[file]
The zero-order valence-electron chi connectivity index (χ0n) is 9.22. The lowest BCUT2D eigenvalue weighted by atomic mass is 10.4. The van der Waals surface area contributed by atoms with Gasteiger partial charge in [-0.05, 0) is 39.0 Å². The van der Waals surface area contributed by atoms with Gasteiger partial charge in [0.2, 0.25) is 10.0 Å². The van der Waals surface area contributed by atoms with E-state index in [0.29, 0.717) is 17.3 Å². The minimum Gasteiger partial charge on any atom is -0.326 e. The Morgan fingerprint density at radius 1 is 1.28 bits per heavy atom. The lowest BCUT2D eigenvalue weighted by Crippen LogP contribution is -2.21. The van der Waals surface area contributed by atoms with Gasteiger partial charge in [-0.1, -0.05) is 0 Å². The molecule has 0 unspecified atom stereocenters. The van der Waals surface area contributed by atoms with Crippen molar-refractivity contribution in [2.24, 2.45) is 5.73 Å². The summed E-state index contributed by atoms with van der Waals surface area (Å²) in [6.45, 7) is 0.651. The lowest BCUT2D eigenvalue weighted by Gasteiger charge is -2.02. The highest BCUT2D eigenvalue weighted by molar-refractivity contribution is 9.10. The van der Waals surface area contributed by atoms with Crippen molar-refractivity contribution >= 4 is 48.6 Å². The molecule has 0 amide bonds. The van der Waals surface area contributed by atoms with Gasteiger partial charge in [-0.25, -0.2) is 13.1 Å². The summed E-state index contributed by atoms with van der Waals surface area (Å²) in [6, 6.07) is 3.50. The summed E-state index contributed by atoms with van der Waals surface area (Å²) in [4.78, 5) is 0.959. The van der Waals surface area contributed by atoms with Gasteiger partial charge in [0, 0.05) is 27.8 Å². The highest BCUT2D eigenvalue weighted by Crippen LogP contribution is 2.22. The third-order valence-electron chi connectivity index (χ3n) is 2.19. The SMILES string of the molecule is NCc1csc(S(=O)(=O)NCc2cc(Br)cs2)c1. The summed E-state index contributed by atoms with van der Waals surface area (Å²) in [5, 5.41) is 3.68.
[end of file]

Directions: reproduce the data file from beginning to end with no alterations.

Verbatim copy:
The zero-order valence-electron chi connectivity index (χ0n) is 9.22. The lowest BCUT2D eigenvalue weighted by atomic mass is 10.4. The van der Waals surface area contributed by atoms with Gasteiger partial charge in [-0.05, 0) is 39.0 Å². The van der Waals surface area contributed by atoms with Gasteiger partial charge in [0.2, 0.25) is 10.0 Å². The van der Waals surface area contributed by atoms with E-state index in [0.29, 0.717) is 17.3 Å². The minimum Gasteiger partial charge on any atom is -0.326 e. The Morgan fingerprint density at radius 1 is 1.28 bits per heavy atom. The lowest BCUT2D eigenvalue weighted by Crippen LogP contribution is -2.21. The van der Waals surface area contributed by atoms with Gasteiger partial charge in [-0.1, -0.05) is 0 Å². The molecule has 0 unspecified atom stereocenters. The van der Waals surface area contributed by atoms with Crippen molar-refractivity contribution in [2.24, 2.45) is 5.73 Å². The summed E-state index contributed by atoms with van der Waals surface area (Å²) in [6.45, 7) is 0.651. The lowest BCUT2D eigenvalue weighted by Gasteiger charge is -2.02. The highest BCUT2D eigenvalue weighted by molar-refractivity contribution is 9.10. The van der Waals surface area contributed by atoms with Crippen molar-refractivity contribution >= 4 is 48.6 Å². The molecule has 0 amide bonds. The van der Waals surface area contributed by atoms with Gasteiger partial charge in [-0.25, -0.2) is 13.1 Å². The summed E-state index contributed by atoms with van der Waals surface area (Å²) in [6, 6.07) is 3.50. The summed E-state index contributed by atoms with van der Waals surface area (Å²) in [4.78, 5) is 0.959. The van der Waals surface area contributed by atoms with Gasteiger partial charge in [0, 0.05) is 27.8 Å². The highest BCUT2D eigenvalue weighted by Crippen LogP contribution is 2.22. The third-order valence-electron chi connectivity index (χ3n) is 2.19. The SMILES string of the molecule is NCc1csc(S(=O)(=O)NCc2cc(Br)cs2)c1. The summed E-state index contributed by atoms with van der Waals surface area (Å²) in [5, 5.41) is 3.68.